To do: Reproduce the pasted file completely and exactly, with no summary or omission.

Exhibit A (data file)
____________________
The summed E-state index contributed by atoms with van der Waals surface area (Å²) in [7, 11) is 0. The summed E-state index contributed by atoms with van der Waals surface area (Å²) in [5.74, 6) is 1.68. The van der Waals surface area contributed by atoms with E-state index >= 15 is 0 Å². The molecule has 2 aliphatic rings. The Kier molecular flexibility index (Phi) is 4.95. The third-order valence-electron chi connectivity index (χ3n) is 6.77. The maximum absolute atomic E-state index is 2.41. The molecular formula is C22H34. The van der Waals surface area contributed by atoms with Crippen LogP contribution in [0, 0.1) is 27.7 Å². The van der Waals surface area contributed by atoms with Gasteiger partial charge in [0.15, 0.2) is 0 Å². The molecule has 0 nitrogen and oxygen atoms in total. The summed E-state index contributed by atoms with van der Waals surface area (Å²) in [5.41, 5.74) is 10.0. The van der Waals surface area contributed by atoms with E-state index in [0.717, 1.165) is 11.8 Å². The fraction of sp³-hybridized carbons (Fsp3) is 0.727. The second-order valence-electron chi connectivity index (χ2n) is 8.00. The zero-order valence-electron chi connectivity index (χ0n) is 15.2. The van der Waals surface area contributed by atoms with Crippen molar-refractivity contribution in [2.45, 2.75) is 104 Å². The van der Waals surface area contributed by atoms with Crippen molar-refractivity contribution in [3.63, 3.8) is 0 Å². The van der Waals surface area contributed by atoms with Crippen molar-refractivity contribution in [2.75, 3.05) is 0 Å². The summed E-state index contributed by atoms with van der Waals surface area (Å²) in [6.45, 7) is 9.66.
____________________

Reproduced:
The summed E-state index contributed by atoms with van der Waals surface area (Å²) in [7, 11) is 0. The summed E-state index contributed by atoms with van der Waals surface area (Å²) in [5.74, 6) is 1.68. The van der Waals surface area contributed by atoms with E-state index >= 15 is 0 Å². The molecule has 2 aliphatic rings. The Kier molecular flexibility index (Phi) is 4.95. The third-order valence-electron chi connectivity index (χ3n) is 6.77. The maximum absolute atomic E-state index is 2.41. The molecular formula is C22H34. The van der Waals surface area contributed by atoms with Crippen LogP contribution in [0, 0.1) is 27.7 Å². The van der Waals surface area contributed by atoms with Gasteiger partial charge in [0.15, 0.2) is 0 Å². The molecule has 0 nitrogen and oxygen atoms in total. The summed E-state index contributed by atoms with van der Waals surface area (Å²) in [5.41, 5.74) is 10.0. The van der Waals surface area contributed by atoms with E-state index in [0.717, 1.165) is 11.8 Å². The fraction of sp³-hybridized carbons (Fsp3) is 0.727. The second-order valence-electron chi connectivity index (χ2n) is 8.00. The zero-order valence-electron chi connectivity index (χ0n) is 15.2. The van der Waals surface area contributed by atoms with Crippen molar-refractivity contribution in [2.45, 2.75) is 104 Å². The van der Waals surface area contributed by atoms with Crippen molar-refractivity contribution in [3.63, 3.8) is 0 Å². The van der Waals surface area contributed by atoms with Crippen molar-refractivity contribution in [2.75, 3.05) is 0 Å². The summed E-state index contributed by atoms with van der Waals surface area (Å²) in [6.45, 7) is 9.66.